Quigley Introduces Bipartisan Bill to Alert Law Enforcement When Criminals Acquire a Gun
WASHINGTON – Today, U.S. Representatives Mike Quigley (IL-05) and Patrick Meehan (PA-07) re-introduced the bipartisan NICS Denial Notification Act, which will help law enforcement better enforce current gun laws by establishing an alert system to notify state and local law enforcement when criminals break the law attempting to acquire a gun. The bill also calls for a federal study of background check denials, which will help develop a risk-assessment tool for law enforcement to use in identifying denied gun purchasers who pose a higher risk for future violence.
“By strengthening partnerships between federal, state, and local law enforcement, we can create an additional layer of protection to ensure weapons stay out of the hands of the wrong people – from felons and domestic abusers to the mentally ill,” said Rep. Quigley. “Using every tool at our disposal to ensure law enforcement is notified when a criminal attempts to buy a gun is a common-sense step to mitigate the gun violence epidemic that plagues our nation and wreaks havoc right in our own backyards. Decreasing gun violence and increasing public safety transcends party lines, and this practical piece of legislation will benefit every district in our shared efforts to enforce current gun laws and save lives.”
“Our background check system is among our most important tools in the fight against gun crime,” said Congressman Meehan. “When a felon or otherwise-prohibited person is trying to obtain a gun, that’s something law enforcement should be aware of – it may be an indication of plans for a future crime. This is a common-sense step we can take to help our law enforcement personnel prevent gun crimes before they happen.”
The Brady Act prohibits felons, domestic abusers, and the mentally ill from buying a gun by mandating background checks for all gun sales at licensed firearm dealers through the National Instant Criminal Background Check System (NICS). Since the NICS background check system became operational in 1998, 58 percent of denials were due to the applicant having been convicted of a felony, and an additional 14 percent were due to the applicant having a domestic-violence misdemeanor conviction or a domestic-violence restraining order. Each of these attempted purchases is a violation of federal and state laws, but these so-called “lie and try” crimes are rarely prosecuted. While these crimes are often considered low priority to federal prosecutors, the acquisition of firearms by prohibited individuals poses a significant risk to public safety in many communities. By informing state and local police and prosecutors when such individuals have attempted to buy guns, which the NICS Denial Notification Act will do, they can decide whether to pursue criminal charges, initiate investigations, or keep an eye on these individuals for signs of future criminal activity.
Automatically notifying state and local law enforcement when a prohibited individual attempts to acquire a gun would help law enforcement intercept a dangerous person before they acquire a weapon through another means, such as a gun show, over the internet, or via classified ads. Current efforts in some states to investigate denied firearm background checks demonstrate how such arrests can save lives. In 2014, Virginia arrested more than 500 criminals who attempted to purchase weapons illegally. In 2013, failed background checks in Pennsylvania led to 620 investigations, 346 arrests and more than 200 convictions.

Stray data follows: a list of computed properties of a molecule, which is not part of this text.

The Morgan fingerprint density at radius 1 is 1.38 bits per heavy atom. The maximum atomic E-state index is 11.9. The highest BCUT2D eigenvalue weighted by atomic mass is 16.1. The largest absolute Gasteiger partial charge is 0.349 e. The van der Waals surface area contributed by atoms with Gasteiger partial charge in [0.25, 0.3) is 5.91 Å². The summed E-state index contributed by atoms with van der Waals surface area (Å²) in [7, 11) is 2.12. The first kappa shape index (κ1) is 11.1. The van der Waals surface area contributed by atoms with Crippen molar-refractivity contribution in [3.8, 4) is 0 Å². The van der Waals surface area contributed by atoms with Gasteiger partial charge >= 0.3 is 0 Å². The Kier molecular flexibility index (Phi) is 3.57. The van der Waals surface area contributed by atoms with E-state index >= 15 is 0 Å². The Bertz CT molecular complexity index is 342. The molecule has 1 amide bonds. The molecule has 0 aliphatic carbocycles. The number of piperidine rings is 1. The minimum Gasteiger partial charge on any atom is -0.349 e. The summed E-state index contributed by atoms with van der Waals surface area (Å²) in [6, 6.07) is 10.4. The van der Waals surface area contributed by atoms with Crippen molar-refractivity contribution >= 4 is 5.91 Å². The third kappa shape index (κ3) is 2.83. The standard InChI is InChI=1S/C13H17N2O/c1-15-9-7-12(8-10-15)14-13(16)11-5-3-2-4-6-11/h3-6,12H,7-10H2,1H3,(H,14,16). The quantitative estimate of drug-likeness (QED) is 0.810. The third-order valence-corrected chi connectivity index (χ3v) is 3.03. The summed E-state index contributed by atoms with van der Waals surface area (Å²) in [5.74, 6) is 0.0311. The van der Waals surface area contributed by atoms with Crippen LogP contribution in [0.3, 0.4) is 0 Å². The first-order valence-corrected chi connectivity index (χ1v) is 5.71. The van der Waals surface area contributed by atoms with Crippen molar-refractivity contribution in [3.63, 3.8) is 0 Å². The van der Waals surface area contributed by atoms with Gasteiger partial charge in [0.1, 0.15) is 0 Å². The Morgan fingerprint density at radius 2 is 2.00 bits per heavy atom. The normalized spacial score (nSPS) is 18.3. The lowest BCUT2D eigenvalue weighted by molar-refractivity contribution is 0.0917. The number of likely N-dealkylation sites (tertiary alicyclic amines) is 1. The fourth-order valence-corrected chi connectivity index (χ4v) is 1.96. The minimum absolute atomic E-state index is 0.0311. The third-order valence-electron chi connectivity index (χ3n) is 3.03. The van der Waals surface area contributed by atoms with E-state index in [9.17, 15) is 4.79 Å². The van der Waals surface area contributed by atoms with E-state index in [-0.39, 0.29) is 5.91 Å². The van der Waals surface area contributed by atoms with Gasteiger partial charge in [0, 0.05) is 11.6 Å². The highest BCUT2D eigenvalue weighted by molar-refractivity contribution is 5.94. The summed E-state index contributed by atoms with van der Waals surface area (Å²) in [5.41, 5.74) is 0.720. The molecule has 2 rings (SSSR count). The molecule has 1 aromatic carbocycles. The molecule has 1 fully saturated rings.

Co-sponsors include Reps. Eric Swalwell (CA-15), Peter King (NY-2), Nita Lowey (NY-17), James Renacci (OH-16), Kathleen Rice (NY-4), Daniel Donovan (NY-11), Ryan Costello (PA-06), and Bill Pascrell (NJ-09). The legislation is endorsed by Everytown for Gun Safety, Fraternal Order of Police, Major Cities Chiefs Association, Federal Law Enforcement Officers Association, Giffords, and Giffords Law Center to Prevent Gun Violence.
“Our nation’s firearms laws are designed to keep firearms out of the hands of criminals and every year, thousands of firearms sales are blocked because the attempted purchaser failed a background check run by the National Instant Criminal Background Check System (NICS),” said Chuck Canterbury, National President of Fraternal Order of Police. “Tragically, recent events have showed us that Federal agencies and State governments have too often failed to upload all relevant information to the NICS, allowing the illegal sale of a firearm. This legislation will give the critical information State and local agencies need to work and develop cases against these individuals, many of whom may be dangerous felons or domestic abusers.”
"We applaud Representatives Quigley and Meehan for working in a bipartisan way on legislation that will protect public safety and save lives. By requiring federal officials to notify state law enforcement when a criminal who is prohibited from having a gun tries to buy one, this bill would enable law enforcement on the ground to stop people with dangerous histories before they obtain guns illegally,” said John Feinblatt, President of Everytown for Gun Safety.
As a member of the House Appropriations Committee, Rep. Quigley has called on Congress to stand up to the gun lobby in America. Earlier this month, he introduced legislation requiring the Attorney General to conduct a study and provide a report to Congress on possible links between mass shooters and a history of domestic violence. Rep. Quigley has also co-authored a bipartisan background check bill that expands the existing background check system to cover all commercial firearm sales and introduced the Good Neighbor Gun Act, which would require the Department of Justice (DOJ) to establish a voluntary code of conduct for licensed gun dealers and create a national “Good Neighbor” certification for gun dealers who abide by a certain set of requirements.